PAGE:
Pad stitching can be tricky in gauging the stitches. Technically, at least according to most manuals we’ve come across, they should be about 1/2″ while ones closer to the edges should be 1/4″. To be sure, one can actually trace 1/2″ and 1/4″ grids with a ruler and chalk but we opted to not do this because of the irregular shape of the lapels (and it can be a real pain, especially towards the edges). Finally, once the pad stitching is complete, the perimeter of each lapel is outlined with tailor’s tape which is attached with a catch stitch. This will further give the lapels definition and a maintain a firm shape.

(To be continued…)



And Today’s Theme Is Lace

“Lace” is the theme for #VictorianFebruary…restoring and using antique lace is one of my favorite things. Lace has the ability to transform or overwhelm, it has to be carefully used as part of the gown’s design and not an afterthought. I’d wear lace every day if I could, wouldn’t you? 🙂



At The Atelier- Design Creation, Part 3

In out last post, we detailed constructing the basic toille of the Eton jacket pattern that we drafted utilizing a pattern drafting system developed by Charles Hecklinger in The Keystone Jacket and Dress Cutter. Before we move on, just for some added detail, here’s the front pattern piece with some annotated details:

The one thing we want to note here is that as you can see from the multiple darts on the above pattern piece, the dart(s) have migrated quite a bit. Originally, per Hecklinger, there was one very large dart. Because of the size, we decided to break it into two smaller darts but that proved to be impractical from a construction perspective (there’s theory and there’s practice). So, we opted for the single dart BUT with half the width that was originally calculated using Hecklinger’s formula. Also, we opted for a straight dart rather than curves. Please note that part of the “take up” that the dart is meant to do is also accomplished by  the side seams which have been curved. This seems to have given satisfactory results and worked well on our fit model.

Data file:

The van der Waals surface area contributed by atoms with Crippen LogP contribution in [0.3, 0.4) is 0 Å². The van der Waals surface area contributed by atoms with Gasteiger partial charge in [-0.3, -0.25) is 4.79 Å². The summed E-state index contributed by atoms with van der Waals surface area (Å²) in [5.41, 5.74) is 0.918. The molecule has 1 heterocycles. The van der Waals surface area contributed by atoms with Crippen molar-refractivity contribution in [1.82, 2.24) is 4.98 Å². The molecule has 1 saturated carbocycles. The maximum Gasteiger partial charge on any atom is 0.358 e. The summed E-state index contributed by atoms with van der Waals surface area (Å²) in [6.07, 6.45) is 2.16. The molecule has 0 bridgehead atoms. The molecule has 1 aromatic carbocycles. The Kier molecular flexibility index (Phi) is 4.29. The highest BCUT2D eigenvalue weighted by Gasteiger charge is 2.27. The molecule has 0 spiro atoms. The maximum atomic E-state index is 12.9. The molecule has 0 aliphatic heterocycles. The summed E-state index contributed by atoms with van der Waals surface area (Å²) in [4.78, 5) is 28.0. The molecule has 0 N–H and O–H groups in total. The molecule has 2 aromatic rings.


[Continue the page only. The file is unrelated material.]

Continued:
Next, as previously noted, I was not happy with the first collar pattern piece (Collar Version #1) that I drafted and it just didn’t work well on the toille so I drafted a second one (Collar Version #2) as shown below:

By moving the front edge back, it doesn’t interfere with the lapel edge:

Finally, before we move on, we just want to reiterate that while Hecklinger provides fairly comprehensive details, you really have to parse some of his instructions because they ambiguous on first reading. Also, for the collar, I had to “fill in the blanks” with basic pattern drafting knowledge that’s not readily apparent in the book- this isn’t a complete cookbook for tailoring by any means but pre-supposes a lot of knowledge on specific details. You have been warned! 🙂